Link to page: Supposedly "silent" mutation with serious consequences
DKTK Essen

Supposedly "silent" mutation with serious consequences

So-called silent mutations have no effect on the composition of a protein. They are therefore not considered to promote cancer. However, scientists from the German Consortium for Translational Cancer Research (DKTK), partner site Essen, now describe in a case of kidney cancer an overlooked silent mutation with a major impact on prognosis.

Link to page: Lengthening of telomeres promotes relapse
Disease progression in childhood cancer:

Lengthening of telomeres promotes relapse

Neuroblastoma can spread relentlessly or shrink spontaneously. Scientists from the Hopp Children's Cancer Center Heidelberg (KiTZ), the German Cancer Research Center (DKFZ), the University of Heidelberg and the National Center for Tumor Diseases (NCT) Heidelberg have shown that some malignant neuroblastomas employ a trick to avoid cell death: they use a special mechanism to lengthen the telomeres at the end of their chromosomes. This makes them very different from other high-risk neuroblastomas and those with a favorable prognosis. The results may help to provide new therapy concepts tailored to this subgroup.

Link to page: Year in Review
2020

Year in Review

Explore the highlights and challenges we experienced in 2020 in various video clips or in the image gallery and take a look at what is planned for 2021.

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Link to page: PSMA-binding agents: versatile against prostate cancer
DKTK Freiburg

PSMA-binding agents: versatile against prostate cancer

PSMA-binding agents specifically dock onto prostate cancer cells. Coupled to diagnostic or therapeutic radionuclides, they can improve the diagnosis and treatment of prostate cancer. Scientists from the DKTK partner site in Freiburg, together with scientists from the Max Planck Institute for Medical Research, have now used STED microscopy to investigate for the first time how these substances are taken up by the cell and distributed intracellularly.

Link to page: Are you considering a career as a Clinician Scientist?
Deadline 15 March 2021

Are you considering a career as a Clinician Scientist?

Apply for a prestigious two-year DKFZ Clinician Scientist Fellowship! More information here!

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Link to page: Possible gain in life years plus cost savings
Vitamin D supplementation:

Possible gain in life years plus cost savings

In recent years, three meta-analyses of clinical studies have come to the conclusion that vitamin D supplementation was associated with a reduction in the mortality rate from cancer of around 13 percent. Scientists at the German Cancer Research Center (DKFZ) have now transferred these results to the situation in Germany and calculated: If all Germans over the age of 50 were to take vitamin D supplements, up to 30,000 cancer deaths per year could possibly be avoided and more than 300,000 years of life could be gained - in addition, health care costs could be saved.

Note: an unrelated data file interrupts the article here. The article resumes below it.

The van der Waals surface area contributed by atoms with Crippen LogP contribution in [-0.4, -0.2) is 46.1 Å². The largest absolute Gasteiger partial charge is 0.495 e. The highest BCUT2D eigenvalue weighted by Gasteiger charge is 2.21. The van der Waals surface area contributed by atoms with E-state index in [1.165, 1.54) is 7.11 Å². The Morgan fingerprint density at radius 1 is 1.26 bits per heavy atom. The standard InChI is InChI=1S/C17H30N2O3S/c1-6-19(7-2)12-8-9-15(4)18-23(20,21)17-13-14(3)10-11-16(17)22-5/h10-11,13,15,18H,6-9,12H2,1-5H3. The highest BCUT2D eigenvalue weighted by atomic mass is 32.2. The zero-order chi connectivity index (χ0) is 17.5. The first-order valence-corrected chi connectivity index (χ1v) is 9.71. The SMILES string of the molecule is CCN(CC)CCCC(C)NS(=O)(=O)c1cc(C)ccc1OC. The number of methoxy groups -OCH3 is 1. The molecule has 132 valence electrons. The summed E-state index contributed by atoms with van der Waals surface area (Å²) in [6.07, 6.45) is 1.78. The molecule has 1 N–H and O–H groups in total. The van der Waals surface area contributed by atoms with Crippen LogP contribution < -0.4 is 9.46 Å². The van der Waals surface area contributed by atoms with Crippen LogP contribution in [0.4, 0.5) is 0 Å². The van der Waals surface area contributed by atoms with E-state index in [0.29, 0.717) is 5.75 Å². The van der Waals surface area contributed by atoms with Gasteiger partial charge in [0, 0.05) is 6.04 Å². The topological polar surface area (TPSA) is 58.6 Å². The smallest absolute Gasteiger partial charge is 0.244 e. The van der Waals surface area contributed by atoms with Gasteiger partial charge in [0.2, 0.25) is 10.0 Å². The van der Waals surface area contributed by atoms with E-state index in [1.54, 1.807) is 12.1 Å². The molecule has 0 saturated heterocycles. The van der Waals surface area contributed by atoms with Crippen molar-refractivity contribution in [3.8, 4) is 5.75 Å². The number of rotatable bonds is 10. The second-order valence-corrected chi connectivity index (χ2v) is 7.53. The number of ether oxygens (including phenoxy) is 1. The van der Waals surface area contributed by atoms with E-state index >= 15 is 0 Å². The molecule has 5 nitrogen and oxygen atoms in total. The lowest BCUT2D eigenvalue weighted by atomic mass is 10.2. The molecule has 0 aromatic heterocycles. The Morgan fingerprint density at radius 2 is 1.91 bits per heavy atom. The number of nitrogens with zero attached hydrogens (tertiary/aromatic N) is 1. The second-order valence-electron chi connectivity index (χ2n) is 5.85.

Link to page: Epigenetic reprogramming turns neural stem cells into drivers of childhood brain tumors
A defect with serious consequences:

Epigenetic reprogramming turns neural stem cells into drivers of childhood brain tumors

During embryonic brain development, neural stem cells pass through a series of strictly regulated development phases. A mutation in a protein that packs our neatly folded DNA in the cell nucleus disrupts this timetable. Early precursor cells can then turn into particularly aggressive childhood brain tumors, known as brain stem gliomas. The cells acquire their cancer-driving characteristics as a result of epigenetic reprogramming – a process described by scientists at the Hopp Children's Cancer Center Heidelberg (KiTZ), the German Cancer Research Center (DKFZ), the German Cancer Consortium (DKTK) and Stanford University in California.

Link to page: How blood stem cells maintain their lifelong potential for self-renewal
Latest News

How blood stem cells maintain their lifelong potential for self-renewal

A characteristic feature of all stem cells is their ability to self-renew. But how is this potential maintained throughout life? Scientists at the German Cancer Research Center (DKFZ) and the Heidelberg Institute for Stem Cell Technology and Experimental Medicine* (HI-STEM) have now discovered in mice that cells in the so-called "stem cell niche" are responsible for this: Blood vessel cells of the niche produce a factor that stimulates blood stem cells and thus maintains their self-renewal capacity. With the decades of life, the production of this factor ceases and blood stem cells begin to age.

Link to page: DKFZ and EMBL intensify cooperation
Latest News

DKFZ and EMBL intensify cooperation

The development of new strategies for processing and analysing life science data, the further development of scientific imaging, the search for new active substances for drugs: These are the tasks that the German Cancer Research Center (DKFZ) and the European Molecular Biology Laboratory (EMBL) want to tackle together in the future. The two research institutions, which are among the international leaders in their fields, have now signed a joint Memorandum of Understanding to intensify their cooperation.

Cancer in the EU

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